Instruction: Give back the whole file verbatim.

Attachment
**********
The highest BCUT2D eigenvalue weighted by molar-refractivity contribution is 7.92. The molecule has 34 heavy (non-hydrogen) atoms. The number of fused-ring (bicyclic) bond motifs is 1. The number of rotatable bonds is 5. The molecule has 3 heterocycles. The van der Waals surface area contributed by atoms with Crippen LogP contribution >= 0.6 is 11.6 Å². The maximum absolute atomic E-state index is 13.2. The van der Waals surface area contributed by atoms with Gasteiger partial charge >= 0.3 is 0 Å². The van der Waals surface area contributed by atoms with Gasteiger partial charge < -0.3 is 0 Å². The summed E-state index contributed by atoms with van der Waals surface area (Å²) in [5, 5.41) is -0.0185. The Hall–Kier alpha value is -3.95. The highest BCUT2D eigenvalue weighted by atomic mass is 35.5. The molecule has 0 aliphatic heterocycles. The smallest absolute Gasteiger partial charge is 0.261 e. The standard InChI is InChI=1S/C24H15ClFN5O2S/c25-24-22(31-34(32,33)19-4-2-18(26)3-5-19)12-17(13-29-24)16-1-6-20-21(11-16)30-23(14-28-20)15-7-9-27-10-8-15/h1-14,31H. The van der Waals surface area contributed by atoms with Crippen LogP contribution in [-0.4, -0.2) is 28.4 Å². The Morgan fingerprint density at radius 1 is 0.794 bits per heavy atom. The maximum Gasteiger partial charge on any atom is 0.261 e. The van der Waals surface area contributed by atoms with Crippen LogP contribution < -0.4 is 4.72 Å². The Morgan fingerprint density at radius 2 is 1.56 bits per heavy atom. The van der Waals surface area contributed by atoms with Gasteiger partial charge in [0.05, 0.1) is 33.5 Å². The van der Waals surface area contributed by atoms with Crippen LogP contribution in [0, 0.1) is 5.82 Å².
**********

The highest BCUT2D eigenvalue weighted by molar-refractivity contribution is 7.92. The molecule has 34 heavy (non-hydrogen) atoms. The number of fused-ring (bicyclic) bond motifs is 1. The number of rotatable bonds is 5. The molecule has 3 heterocycles. The van der Waals surface area contributed by atoms with Crippen LogP contribution >= 0.6 is 11.6 Å². The maximum absolute atomic E-state index is 13.2. The van der Waals surface area contributed by atoms with Gasteiger partial charge >= 0.3 is 0 Å². The van der Waals surface area contributed by atoms with Gasteiger partial charge < -0.3 is 0 Å². The summed E-state index contributed by atoms with van der Waals surface area (Å²) in [5, 5.41) is -0.0185. The Hall–Kier alpha value is -3.95. The highest BCUT2D eigenvalue weighted by atomic mass is 35.5. The molecule has 0 aliphatic heterocycles. The smallest absolute Gasteiger partial charge is 0.261 e. The standard InChI is InChI=1S/C24H15ClFN5O2S/c25-24-22(31-34(32,33)19-4-2-18(26)3-5-19)12-17(13-29-24)16-1-6-20-21(11-16)30-23(14-28-20)15-7-9-27-10-8-15/h1-14,31H. The van der Waals surface area contributed by atoms with Crippen LogP contribution in [-0.4, -0.2) is 28.4 Å². The Morgan fingerprint density at radius 1 is 0.794 bits per heavy atom. The maximum Gasteiger partial charge on any atom is 0.261 e. The van der Waals surface area contributed by atoms with Crippen LogP contribution < -0.4 is 4.72 Å². The Morgan fingerprint density at radius 2 is 1.56 bits per heavy atom. The van der Waals surface area contributed by atoms with Gasteiger partial charge in [0.05, 0.1) is 33.5 Å². The van der Waals surface area contributed by atoms with Crippen LogP contribution in [0, 0.1) is 5.82 Å².